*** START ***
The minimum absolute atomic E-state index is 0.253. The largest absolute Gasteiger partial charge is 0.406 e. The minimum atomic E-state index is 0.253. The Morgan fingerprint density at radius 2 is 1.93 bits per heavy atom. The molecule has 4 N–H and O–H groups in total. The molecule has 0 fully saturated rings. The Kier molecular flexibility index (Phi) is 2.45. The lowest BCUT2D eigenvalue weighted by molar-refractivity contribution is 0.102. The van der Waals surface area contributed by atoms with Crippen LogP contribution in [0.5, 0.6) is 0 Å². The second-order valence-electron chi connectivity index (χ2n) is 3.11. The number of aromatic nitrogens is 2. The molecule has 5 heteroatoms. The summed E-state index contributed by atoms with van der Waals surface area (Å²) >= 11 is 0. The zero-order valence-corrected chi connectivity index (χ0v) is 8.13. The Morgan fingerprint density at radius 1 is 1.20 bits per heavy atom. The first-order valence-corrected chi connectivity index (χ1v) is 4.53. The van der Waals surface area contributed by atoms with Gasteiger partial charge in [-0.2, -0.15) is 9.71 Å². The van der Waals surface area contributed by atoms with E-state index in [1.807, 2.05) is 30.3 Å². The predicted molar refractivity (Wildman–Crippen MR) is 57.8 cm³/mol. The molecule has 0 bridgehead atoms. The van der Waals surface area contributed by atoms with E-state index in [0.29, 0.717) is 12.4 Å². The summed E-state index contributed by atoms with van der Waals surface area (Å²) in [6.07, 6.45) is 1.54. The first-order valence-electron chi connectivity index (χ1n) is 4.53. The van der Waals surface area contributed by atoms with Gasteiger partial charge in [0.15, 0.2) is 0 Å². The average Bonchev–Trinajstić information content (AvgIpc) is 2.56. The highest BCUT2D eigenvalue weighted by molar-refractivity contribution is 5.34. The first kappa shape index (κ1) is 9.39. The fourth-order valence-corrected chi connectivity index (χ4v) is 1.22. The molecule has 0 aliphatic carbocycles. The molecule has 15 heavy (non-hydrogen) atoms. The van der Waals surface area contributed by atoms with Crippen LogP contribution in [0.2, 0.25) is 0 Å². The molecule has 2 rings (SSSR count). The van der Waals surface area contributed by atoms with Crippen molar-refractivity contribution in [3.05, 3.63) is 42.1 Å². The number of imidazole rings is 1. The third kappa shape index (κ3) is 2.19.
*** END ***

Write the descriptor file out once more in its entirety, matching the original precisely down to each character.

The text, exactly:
The minimum absolute atomic E-state index is 0.253. The largest absolute Gasteiger partial charge is 0.406 e. The minimum atomic E-state index is 0.253. The Morgan fingerprint density at radius 2 is 1.93 bits per heavy atom. The molecule has 4 N–H and O–H groups in total. The molecule has 0 fully saturated rings. The Kier molecular flexibility index (Phi) is 2.45. The lowest BCUT2D eigenvalue weighted by molar-refractivity contribution is 0.102. The van der Waals surface area contributed by atoms with Crippen LogP contribution in [0.5, 0.6) is 0 Å². The second-order valence-electron chi connectivity index (χ2n) is 3.11. The number of aromatic nitrogens is 2. The molecule has 5 heteroatoms. The summed E-state index contributed by atoms with van der Waals surface area (Å²) >= 11 is 0. The zero-order valence-corrected chi connectivity index (χ0v) is 8.13. The Morgan fingerprint density at radius 1 is 1.20 bits per heavy atom. The first-order valence-corrected chi connectivity index (χ1v) is 4.53. The van der Waals surface area contributed by atoms with Gasteiger partial charge in [-0.2, -0.15) is 9.71 Å². The van der Waals surface area contributed by atoms with E-state index in [1.807, 2.05) is 30.3 Å². The predicted molar refractivity (Wildman–Crippen MR) is 57.8 cm³/mol. The molecule has 0 bridgehead atoms. The van der Waals surface area contributed by atoms with E-state index in [0.29, 0.717) is 12.4 Å². The summed E-state index contributed by atoms with van der Waals surface area (Å²) in [6.07, 6.45) is 1.54. The first-order valence-electron chi connectivity index (χ1n) is 4.53. The van der Waals surface area contributed by atoms with Gasteiger partial charge in [0.15, 0.2) is 0 Å². The average Bonchev–Trinajstić information content (AvgIpc) is 2.56. The highest BCUT2D eigenvalue weighted by molar-refractivity contribution is 5.34. The first kappa shape index (κ1) is 9.39. The fourth-order valence-corrected chi connectivity index (χ4v) is 1.22. The molecule has 0 aliphatic carbocycles. The molecule has 15 heavy (non-hydrogen) atoms. The van der Waals surface area contributed by atoms with Crippen LogP contribution in [0.2, 0.25) is 0 Å². The molecule has 2 rings (SSSR count). The van der Waals surface area contributed by atoms with Crippen molar-refractivity contribution in [3.05, 3.63) is 42.1 Å². The number of imidazole rings is 1. The third kappa shape index (κ3) is 2.19.